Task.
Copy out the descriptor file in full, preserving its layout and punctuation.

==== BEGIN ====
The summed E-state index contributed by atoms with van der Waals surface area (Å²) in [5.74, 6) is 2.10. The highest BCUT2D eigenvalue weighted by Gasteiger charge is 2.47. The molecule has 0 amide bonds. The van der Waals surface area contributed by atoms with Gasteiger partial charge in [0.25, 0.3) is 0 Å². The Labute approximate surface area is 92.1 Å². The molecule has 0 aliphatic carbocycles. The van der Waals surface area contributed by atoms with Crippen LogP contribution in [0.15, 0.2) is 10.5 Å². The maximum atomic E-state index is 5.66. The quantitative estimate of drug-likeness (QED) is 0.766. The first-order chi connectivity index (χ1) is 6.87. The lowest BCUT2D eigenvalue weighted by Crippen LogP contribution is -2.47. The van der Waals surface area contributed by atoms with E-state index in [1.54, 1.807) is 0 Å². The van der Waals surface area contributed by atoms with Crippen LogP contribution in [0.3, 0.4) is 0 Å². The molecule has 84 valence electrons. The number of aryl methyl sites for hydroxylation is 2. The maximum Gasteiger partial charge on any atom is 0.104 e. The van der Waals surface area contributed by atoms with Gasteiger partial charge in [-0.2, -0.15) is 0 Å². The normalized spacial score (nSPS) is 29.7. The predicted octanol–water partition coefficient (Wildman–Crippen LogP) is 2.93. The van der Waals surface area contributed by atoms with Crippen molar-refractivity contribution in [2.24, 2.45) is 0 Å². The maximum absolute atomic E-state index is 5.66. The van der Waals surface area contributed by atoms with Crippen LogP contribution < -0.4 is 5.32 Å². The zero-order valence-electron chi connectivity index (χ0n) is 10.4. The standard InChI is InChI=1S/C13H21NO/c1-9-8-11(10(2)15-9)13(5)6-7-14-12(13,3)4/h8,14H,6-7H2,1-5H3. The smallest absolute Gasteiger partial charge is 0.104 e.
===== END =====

The summed E-state index contributed by atoms with van der Waals surface area (Å²) in [5.74, 6) is 2.10. The highest BCUT2D eigenvalue weighted by Gasteiger charge is 2.47. The molecule has 0 amide bonds. The van der Waals surface area contributed by atoms with Gasteiger partial charge in [0.25, 0.3) is 0 Å². The Labute approximate surface area is 92.1 Å². The molecule has 0 aliphatic carbocycles. The van der Waals surface area contributed by atoms with Crippen LogP contribution in [0.15, 0.2) is 10.5 Å². The maximum atomic E-state index is 5.66. The quantitative estimate of drug-likeness (QED) is 0.766. The first-order chi connectivity index (χ1) is 6.87. The lowest BCUT2D eigenvalue weighted by Crippen LogP contribution is -2.47. The van der Waals surface area contributed by atoms with E-state index in [1.54, 1.807) is 0 Å². The van der Waals surface area contributed by atoms with Crippen LogP contribution in [0.3, 0.4) is 0 Å². The molecule has 84 valence electrons. The number of aryl methyl sites for hydroxylation is 2. The maximum Gasteiger partial charge on any atom is 0.104 e. The van der Waals surface area contributed by atoms with Gasteiger partial charge in [-0.2, -0.15) is 0 Å². The normalized spacial score (nSPS) is 29.7. The predicted octanol–water partition coefficient (Wildman–Crippen LogP) is 2.93. The van der Waals surface area contributed by atoms with Crippen molar-refractivity contribution in [2.24, 2.45) is 0 Å². The maximum absolute atomic E-state index is 5.66. The van der Waals surface area contributed by atoms with Crippen LogP contribution < -0.4 is 5.32 Å². The zero-order valence-electron chi connectivity index (χ0n) is 10.4. The standard InChI is InChI=1S/C13H21NO/c1-9-8-11(10(2)15-9)13(5)6-7-14-12(13,3)4/h8,14H,6-7H2,1-5H3. The smallest absolute Gasteiger partial charge is 0.104 e.